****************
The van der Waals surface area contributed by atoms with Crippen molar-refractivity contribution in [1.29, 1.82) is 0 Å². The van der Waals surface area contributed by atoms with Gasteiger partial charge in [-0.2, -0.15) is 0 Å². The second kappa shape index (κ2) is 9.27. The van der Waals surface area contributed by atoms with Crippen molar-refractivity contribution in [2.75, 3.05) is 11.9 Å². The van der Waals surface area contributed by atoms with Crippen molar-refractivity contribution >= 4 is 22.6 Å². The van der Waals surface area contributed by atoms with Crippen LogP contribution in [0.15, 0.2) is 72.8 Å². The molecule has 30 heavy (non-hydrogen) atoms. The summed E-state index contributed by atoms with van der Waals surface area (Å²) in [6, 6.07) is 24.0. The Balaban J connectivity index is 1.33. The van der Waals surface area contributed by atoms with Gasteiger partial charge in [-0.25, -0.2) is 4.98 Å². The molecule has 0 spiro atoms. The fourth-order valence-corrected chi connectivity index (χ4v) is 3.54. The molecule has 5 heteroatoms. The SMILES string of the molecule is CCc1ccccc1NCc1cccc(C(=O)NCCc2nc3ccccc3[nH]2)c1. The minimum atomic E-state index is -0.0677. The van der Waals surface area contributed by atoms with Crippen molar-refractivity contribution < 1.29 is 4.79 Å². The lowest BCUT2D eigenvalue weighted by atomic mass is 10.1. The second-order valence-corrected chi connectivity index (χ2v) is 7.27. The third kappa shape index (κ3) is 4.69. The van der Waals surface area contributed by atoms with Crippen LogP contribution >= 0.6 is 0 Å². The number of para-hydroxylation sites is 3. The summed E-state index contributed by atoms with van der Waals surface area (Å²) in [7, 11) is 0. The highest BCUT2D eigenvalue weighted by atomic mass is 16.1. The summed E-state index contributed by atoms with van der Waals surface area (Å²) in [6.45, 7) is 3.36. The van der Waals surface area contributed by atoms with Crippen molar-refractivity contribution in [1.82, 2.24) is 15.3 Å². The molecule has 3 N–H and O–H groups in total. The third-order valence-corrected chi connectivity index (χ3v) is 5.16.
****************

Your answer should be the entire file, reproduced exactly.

The van der Waals surface area contributed by atoms with Crippen molar-refractivity contribution in [1.29, 1.82) is 0 Å². The van der Waals surface area contributed by atoms with Gasteiger partial charge in [-0.2, -0.15) is 0 Å². The second kappa shape index (κ2) is 9.27. The van der Waals surface area contributed by atoms with Crippen molar-refractivity contribution in [2.75, 3.05) is 11.9 Å². The van der Waals surface area contributed by atoms with Crippen molar-refractivity contribution >= 4 is 22.6 Å². The van der Waals surface area contributed by atoms with Crippen LogP contribution in [0.15, 0.2) is 72.8 Å². The molecule has 30 heavy (non-hydrogen) atoms. The summed E-state index contributed by atoms with van der Waals surface area (Å²) in [6, 6.07) is 24.0. The Balaban J connectivity index is 1.33. The van der Waals surface area contributed by atoms with Gasteiger partial charge in [-0.25, -0.2) is 4.98 Å². The molecule has 0 spiro atoms. The fourth-order valence-corrected chi connectivity index (χ4v) is 3.54. The molecule has 5 heteroatoms. The SMILES string of the molecule is CCc1ccccc1NCc1cccc(C(=O)NCCc2nc3ccccc3[nH]2)c1. The minimum atomic E-state index is -0.0677. The van der Waals surface area contributed by atoms with Crippen molar-refractivity contribution < 1.29 is 4.79 Å². The lowest BCUT2D eigenvalue weighted by atomic mass is 10.1. The second-order valence-corrected chi connectivity index (χ2v) is 7.27. The third kappa shape index (κ3) is 4.69. The van der Waals surface area contributed by atoms with Crippen LogP contribution >= 0.6 is 0 Å². The number of para-hydroxylation sites is 3. The summed E-state index contributed by atoms with van der Waals surface area (Å²) in [7, 11) is 0. The highest BCUT2D eigenvalue weighted by atomic mass is 16.1. The summed E-state index contributed by atoms with van der Waals surface area (Å²) in [6.45, 7) is 3.36. The van der Waals surface area contributed by atoms with Crippen molar-refractivity contribution in [1.82, 2.24) is 15.3 Å². The molecule has 3 N–H and O–H groups in total. The third-order valence-corrected chi connectivity index (χ3v) is 5.16.